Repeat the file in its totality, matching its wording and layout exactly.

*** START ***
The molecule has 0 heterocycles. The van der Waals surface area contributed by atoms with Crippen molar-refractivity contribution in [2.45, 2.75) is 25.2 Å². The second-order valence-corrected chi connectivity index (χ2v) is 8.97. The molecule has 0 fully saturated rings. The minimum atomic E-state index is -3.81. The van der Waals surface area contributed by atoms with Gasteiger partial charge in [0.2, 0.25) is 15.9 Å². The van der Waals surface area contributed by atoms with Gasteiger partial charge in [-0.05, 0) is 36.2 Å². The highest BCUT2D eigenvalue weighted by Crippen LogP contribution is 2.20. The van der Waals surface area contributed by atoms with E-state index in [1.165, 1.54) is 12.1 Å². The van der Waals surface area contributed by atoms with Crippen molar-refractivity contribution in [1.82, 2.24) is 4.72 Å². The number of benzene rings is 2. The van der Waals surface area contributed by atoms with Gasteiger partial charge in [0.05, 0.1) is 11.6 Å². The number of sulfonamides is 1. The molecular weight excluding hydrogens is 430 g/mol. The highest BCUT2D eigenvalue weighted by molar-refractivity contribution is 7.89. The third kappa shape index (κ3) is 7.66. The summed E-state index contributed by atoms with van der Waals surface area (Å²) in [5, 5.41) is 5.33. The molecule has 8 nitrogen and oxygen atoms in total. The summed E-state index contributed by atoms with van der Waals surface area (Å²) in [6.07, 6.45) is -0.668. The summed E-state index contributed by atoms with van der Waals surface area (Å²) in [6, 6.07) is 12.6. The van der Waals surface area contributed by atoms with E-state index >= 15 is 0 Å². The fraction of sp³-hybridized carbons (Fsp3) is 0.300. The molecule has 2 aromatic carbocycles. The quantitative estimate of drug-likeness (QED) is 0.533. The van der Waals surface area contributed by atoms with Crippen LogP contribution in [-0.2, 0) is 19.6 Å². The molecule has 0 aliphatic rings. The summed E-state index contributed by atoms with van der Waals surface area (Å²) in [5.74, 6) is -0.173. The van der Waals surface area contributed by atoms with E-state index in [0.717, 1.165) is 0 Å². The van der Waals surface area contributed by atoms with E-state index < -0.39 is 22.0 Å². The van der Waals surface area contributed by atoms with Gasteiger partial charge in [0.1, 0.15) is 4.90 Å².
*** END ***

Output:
The molecule has 0 heterocycles. The van der Waals surface area contributed by atoms with Crippen molar-refractivity contribution in [2.45, 2.75) is 25.2 Å². The second-order valence-corrected chi connectivity index (χ2v) is 8.97. The molecule has 0 fully saturated rings. The minimum atomic E-state index is -3.81. The van der Waals surface area contributed by atoms with Gasteiger partial charge in [0.2, 0.25) is 15.9 Å². The van der Waals surface area contributed by atoms with Gasteiger partial charge in [-0.05, 0) is 36.2 Å². The highest BCUT2D eigenvalue weighted by Crippen LogP contribution is 2.20. The van der Waals surface area contributed by atoms with E-state index in [1.165, 1.54) is 12.1 Å². The van der Waals surface area contributed by atoms with Crippen molar-refractivity contribution in [1.82, 2.24) is 4.72 Å². The number of benzene rings is 2. The van der Waals surface area contributed by atoms with Gasteiger partial charge in [0.05, 0.1) is 11.6 Å². The number of sulfonamides is 1. The molecular weight excluding hydrogens is 430 g/mol. The highest BCUT2D eigenvalue weighted by molar-refractivity contribution is 7.89. The third kappa shape index (κ3) is 7.66. The summed E-state index contributed by atoms with van der Waals surface area (Å²) in [5, 5.41) is 5.33. The molecule has 8 nitrogen and oxygen atoms in total. The summed E-state index contributed by atoms with van der Waals surface area (Å²) in [6.07, 6.45) is -0.668. The summed E-state index contributed by atoms with van der Waals surface area (Å²) in [6, 6.07) is 12.6. The van der Waals surface area contributed by atoms with E-state index >= 15 is 0 Å². The fraction of sp³-hybridized carbons (Fsp3) is 0.300. The molecule has 2 aromatic carbocycles. The quantitative estimate of drug-likeness (QED) is 0.533. The van der Waals surface area contributed by atoms with Crippen LogP contribution in [-0.2, 0) is 19.6 Å². The molecule has 0 aliphatic rings. The summed E-state index contributed by atoms with van der Waals surface area (Å²) in [5.74, 6) is -0.173. The van der Waals surface area contributed by atoms with E-state index in [0.717, 1.165) is 0 Å². The van der Waals surface area contributed by atoms with E-state index < -0.39 is 22.0 Å². The van der Waals surface area contributed by atoms with Gasteiger partial charge in [0.1, 0.15) is 4.90 Å².